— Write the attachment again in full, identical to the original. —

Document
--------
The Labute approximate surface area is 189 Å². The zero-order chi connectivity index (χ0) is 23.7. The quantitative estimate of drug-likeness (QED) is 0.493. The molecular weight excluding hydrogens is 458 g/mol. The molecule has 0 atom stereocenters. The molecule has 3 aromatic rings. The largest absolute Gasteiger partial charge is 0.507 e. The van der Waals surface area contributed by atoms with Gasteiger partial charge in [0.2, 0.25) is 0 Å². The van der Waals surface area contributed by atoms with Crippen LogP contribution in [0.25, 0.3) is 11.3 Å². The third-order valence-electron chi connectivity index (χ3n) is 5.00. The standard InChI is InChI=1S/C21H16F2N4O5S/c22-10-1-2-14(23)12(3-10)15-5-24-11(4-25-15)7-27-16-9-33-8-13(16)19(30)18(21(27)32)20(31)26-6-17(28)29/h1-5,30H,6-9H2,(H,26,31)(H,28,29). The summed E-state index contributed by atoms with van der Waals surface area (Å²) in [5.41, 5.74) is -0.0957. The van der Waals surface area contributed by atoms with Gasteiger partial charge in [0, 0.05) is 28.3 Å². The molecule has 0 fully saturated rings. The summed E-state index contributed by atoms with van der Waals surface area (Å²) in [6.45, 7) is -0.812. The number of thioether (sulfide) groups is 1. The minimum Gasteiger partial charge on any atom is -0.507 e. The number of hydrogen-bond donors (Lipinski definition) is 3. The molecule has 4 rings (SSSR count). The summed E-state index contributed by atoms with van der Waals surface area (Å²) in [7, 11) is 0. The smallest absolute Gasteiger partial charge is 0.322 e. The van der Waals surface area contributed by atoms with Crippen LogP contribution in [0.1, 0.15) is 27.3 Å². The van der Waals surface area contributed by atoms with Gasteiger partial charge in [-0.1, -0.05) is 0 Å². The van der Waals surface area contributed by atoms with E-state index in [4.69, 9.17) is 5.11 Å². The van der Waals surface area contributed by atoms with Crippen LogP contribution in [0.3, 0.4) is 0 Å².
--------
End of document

The Labute approximate surface area is 189 Å². The zero-order chi connectivity index (χ0) is 23.7. The quantitative estimate of drug-likeness (QED) is 0.493. The molecular weight excluding hydrogens is 458 g/mol. The molecule has 0 atom stereocenters. The molecule has 3 aromatic rings. The largest absolute Gasteiger partial charge is 0.507 e. The van der Waals surface area contributed by atoms with Gasteiger partial charge in [0.2, 0.25) is 0 Å². The van der Waals surface area contributed by atoms with Crippen LogP contribution in [0.25, 0.3) is 11.3 Å². The third-order valence-electron chi connectivity index (χ3n) is 5.00. The standard InChI is InChI=1S/C21H16F2N4O5S/c22-10-1-2-14(23)12(3-10)15-5-24-11(4-25-15)7-27-16-9-33-8-13(16)19(30)18(21(27)32)20(31)26-6-17(28)29/h1-5,30H,6-9H2,(H,26,31)(H,28,29). The summed E-state index contributed by atoms with van der Waals surface area (Å²) in [5.41, 5.74) is -0.0957. The van der Waals surface area contributed by atoms with Gasteiger partial charge in [0, 0.05) is 28.3 Å². The molecule has 0 fully saturated rings. The summed E-state index contributed by atoms with van der Waals surface area (Å²) in [6.45, 7) is -0.812. The number of thioether (sulfide) groups is 1. The minimum Gasteiger partial charge on any atom is -0.507 e. The number of hydrogen-bond donors (Lipinski definition) is 3. The molecule has 4 rings (SSSR count). The summed E-state index contributed by atoms with van der Waals surface area (Å²) in [7, 11) is 0. The smallest absolute Gasteiger partial charge is 0.322 e. The van der Waals surface area contributed by atoms with Crippen LogP contribution in [0.1, 0.15) is 27.3 Å². The van der Waals surface area contributed by atoms with Gasteiger partial charge in [-0.1, -0.05) is 0 Å². The van der Waals surface area contributed by atoms with E-state index in [4.69, 9.17) is 5.11 Å². The van der Waals surface area contributed by atoms with Crippen LogP contribution in [0.3, 0.4) is 0 Å².